As a child, I went through some difficulties with UTI’s. My mom tried cranberry juice, and I have no idea what else, beyond the expected trip to the doctor and rounds of antibiotics.
When I was about ten, we moved to a new area. Over the next few years, we would see lots of new members at the churches my dad pastored. One of these was a man by the name of Vernon Kocher (pronounced like an apple “core”). Vernon was an herbalist, though I don’t think I knew the term at the time. He passed on many a remedy to our family, and I wish like crazy that I had his recipe for cough syrup, just for the memories. That stuff was nasty, but it worked!
The other remedy that stands out for me is parsley tea. I remember mom trying to get me to drink it, and me being none too thrilled about the “swill”. I was a kid. I’d have preferred the bubble-gum flavored antibiotics, thank you very much! But you know what else? It was about that time when my struggles with frequent infections ended. Can I prove one the two things are related? Absolutely not, especially since (redacted) years have gone by since then. But now I know how wise Mr. Kocher would have been to suggest this to my mom for my UTI problems. And I know his concerns about overuse of antibiotics were probably more accurate than he’d have known at the time.
Why Parsley Tea?
It didn’t have to be tea, it could have been parsley in almost any form. Tea was probably the method used most often, because it’s easy. But mom could have been in the kitchen whipping up tabbouleh, green smoothies, or fabulous raw sauces, too! You know, if she’d had unlimited funds, access to ingredients considered exotic at the time, and any idea that a “green smoothie” could exist. “Smoothie” still meant bananas and yogurt back then, folks.
Thankfully, most of us can now get fresh herbs and those “exotic” ingredients at our regular grocer for a reasonable price. Here are some recipes to get you started, though it should be noted that for a UTI, sticking with raw parsley recipes is best. Skip the falafel for now, and try a pesto or salad. Of course, the tea recipe is at the bottom of this page, because I’m cool like that.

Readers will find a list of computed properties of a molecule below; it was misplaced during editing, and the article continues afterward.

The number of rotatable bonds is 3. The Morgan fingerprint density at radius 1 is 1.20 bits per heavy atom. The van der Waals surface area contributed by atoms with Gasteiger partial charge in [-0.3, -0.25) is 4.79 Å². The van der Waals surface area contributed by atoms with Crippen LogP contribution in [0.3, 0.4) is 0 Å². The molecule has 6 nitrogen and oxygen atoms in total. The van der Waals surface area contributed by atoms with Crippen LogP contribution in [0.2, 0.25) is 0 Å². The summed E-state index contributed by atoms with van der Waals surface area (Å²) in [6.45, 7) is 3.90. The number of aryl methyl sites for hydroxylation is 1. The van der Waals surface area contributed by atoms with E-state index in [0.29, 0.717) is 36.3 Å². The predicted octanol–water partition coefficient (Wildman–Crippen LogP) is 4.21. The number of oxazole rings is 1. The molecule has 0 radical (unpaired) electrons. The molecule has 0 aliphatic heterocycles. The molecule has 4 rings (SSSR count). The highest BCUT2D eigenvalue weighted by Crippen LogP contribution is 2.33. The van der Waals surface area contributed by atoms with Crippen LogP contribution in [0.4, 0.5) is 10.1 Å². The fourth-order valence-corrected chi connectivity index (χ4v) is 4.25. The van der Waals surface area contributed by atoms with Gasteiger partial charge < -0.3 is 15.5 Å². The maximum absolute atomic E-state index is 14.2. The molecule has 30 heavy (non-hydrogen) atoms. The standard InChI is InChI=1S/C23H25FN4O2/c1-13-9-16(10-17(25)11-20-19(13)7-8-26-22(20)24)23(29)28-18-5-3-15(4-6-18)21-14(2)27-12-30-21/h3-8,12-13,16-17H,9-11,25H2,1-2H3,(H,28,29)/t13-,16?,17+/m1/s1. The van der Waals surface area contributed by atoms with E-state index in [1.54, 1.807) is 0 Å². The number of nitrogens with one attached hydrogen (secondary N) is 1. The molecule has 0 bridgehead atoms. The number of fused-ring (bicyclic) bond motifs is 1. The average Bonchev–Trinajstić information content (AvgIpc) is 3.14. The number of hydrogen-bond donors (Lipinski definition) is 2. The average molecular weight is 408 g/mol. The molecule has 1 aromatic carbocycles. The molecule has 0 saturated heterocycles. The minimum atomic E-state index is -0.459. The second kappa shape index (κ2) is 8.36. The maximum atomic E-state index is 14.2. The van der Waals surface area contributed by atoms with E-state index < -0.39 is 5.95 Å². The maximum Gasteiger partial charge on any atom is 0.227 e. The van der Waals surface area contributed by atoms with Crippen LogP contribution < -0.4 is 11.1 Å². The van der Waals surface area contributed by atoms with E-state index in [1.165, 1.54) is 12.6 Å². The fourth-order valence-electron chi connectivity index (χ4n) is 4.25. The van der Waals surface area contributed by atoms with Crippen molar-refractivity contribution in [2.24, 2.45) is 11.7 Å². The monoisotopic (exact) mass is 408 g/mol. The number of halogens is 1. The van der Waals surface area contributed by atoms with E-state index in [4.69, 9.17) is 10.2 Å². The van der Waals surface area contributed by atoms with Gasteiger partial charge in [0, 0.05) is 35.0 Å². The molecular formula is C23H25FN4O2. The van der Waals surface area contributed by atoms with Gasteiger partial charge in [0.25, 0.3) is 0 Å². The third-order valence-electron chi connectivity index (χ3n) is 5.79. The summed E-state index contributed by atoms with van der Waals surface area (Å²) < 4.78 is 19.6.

How it Works
Basic Good Stuff
First, parsley contains a host of nutrients and micro-nutrients that your body needs in order to stay healthy. It’s got vitamin A, vitamin C, beta carotene, calcium, magnesium, phosphorus, iron, manganese, potassium, folic acid, sulfur, vitamin K, and B vitamins 1, 2, 3, 5, and 6. It contains a greater concentration of vitamin C than nearly any other vegetable, and most citrus, too. It has double the iron of spinach.
Parsley contains high concentrations of chlorophyll, which acts to cleanse the body. It is also a pre-biotic, helping to support proper bacterial balance in your gut, essential to a healthy immune system. Is is also anti-inflammatory, which can help manage the painful symptoms of a UTI.
Specific Good Stuff for This Problem
Parsley is a diuretic when taken in large quantities. This means that you’ll have to be extra careful to get enough water, because dehydration is almost always bad. But as you drink more and you urinate more frequently, the parsley can be washing out the bad bacteria more effectively. I KNOW it hurts to pee. I promise I do. But you have to. This is how you get better – not through some sort of cleansing pain, but because that’s literally, physically how your body works.
Parsley contains a high percentage of apiol. It can be extracted as an oleoresin, which may sometimes be referred to as an essential oil, though not entirely accurately. Apiol is thought to act as a urinary tract antiseptic. While it is possible to buy apiol as a supplement, using the whole herb promotes better urinary tract health overall. This one component works as part of the whole. (Warning: Apiol is a natural abortificient. See below.)
Are There People Who Shouldn’t Use Parsley?
- Pregnant Women – Parsley is a uterine stimulant and in large quantity can cause harm. It is one of a combination of herbs used since ancient times to cause termination of pregnancy. If you are pregnant and have a UTI, see your doctor or midwife.